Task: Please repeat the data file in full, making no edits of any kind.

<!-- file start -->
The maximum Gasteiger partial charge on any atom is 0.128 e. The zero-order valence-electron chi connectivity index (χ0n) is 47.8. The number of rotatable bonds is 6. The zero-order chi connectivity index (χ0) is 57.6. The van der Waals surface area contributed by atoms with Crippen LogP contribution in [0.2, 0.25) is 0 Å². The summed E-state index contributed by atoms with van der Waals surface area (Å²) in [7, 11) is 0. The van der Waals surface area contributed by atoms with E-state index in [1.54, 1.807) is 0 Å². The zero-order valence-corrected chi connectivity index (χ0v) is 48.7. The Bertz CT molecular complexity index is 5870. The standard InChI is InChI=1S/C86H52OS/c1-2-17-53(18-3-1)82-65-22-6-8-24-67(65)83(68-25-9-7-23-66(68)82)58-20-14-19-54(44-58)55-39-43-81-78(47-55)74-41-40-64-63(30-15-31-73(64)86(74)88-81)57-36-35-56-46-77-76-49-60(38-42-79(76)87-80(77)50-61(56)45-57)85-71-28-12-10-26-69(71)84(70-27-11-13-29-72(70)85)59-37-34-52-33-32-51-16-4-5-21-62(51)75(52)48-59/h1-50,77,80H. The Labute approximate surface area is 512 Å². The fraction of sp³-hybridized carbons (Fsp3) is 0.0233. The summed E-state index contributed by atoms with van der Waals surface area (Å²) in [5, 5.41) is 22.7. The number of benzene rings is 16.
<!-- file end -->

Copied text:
The maximum Gasteiger partial charge on any atom is 0.128 e. The zero-order valence-electron chi connectivity index (χ0n) is 47.8. The number of rotatable bonds is 6. The zero-order chi connectivity index (χ0) is 57.6. The van der Waals surface area contributed by atoms with Crippen LogP contribution in [0.2, 0.25) is 0 Å². The summed E-state index contributed by atoms with van der Waals surface area (Å²) in [7, 11) is 0. The van der Waals surface area contributed by atoms with E-state index in [1.54, 1.807) is 0 Å². The zero-order valence-corrected chi connectivity index (χ0v) is 48.7. The Bertz CT molecular complexity index is 5870. The standard InChI is InChI=1S/C86H52OS/c1-2-17-53(18-3-1)82-65-22-6-8-24-67(65)83(68-25-9-7-23-66(68)82)58-20-14-19-54(44-58)55-39-43-81-78(47-55)74-41-40-64-63(30-15-31-73(64)86(74)88-81)57-36-35-56-46-77-76-49-60(38-42-79(76)87-80(77)50-61(56)45-57)85-71-28-12-10-26-69(71)84(70-27-11-13-29-72(70)85)59-37-34-52-33-32-51-16-4-5-21-62(51)75(52)48-59/h1-50,77,80H. The Labute approximate surface area is 512 Å². The fraction of sp³-hybridized carbons (Fsp3) is 0.0233. The summed E-state index contributed by atoms with van der Waals surface area (Å²) in [5, 5.41) is 22.7. The number of benzene rings is 16.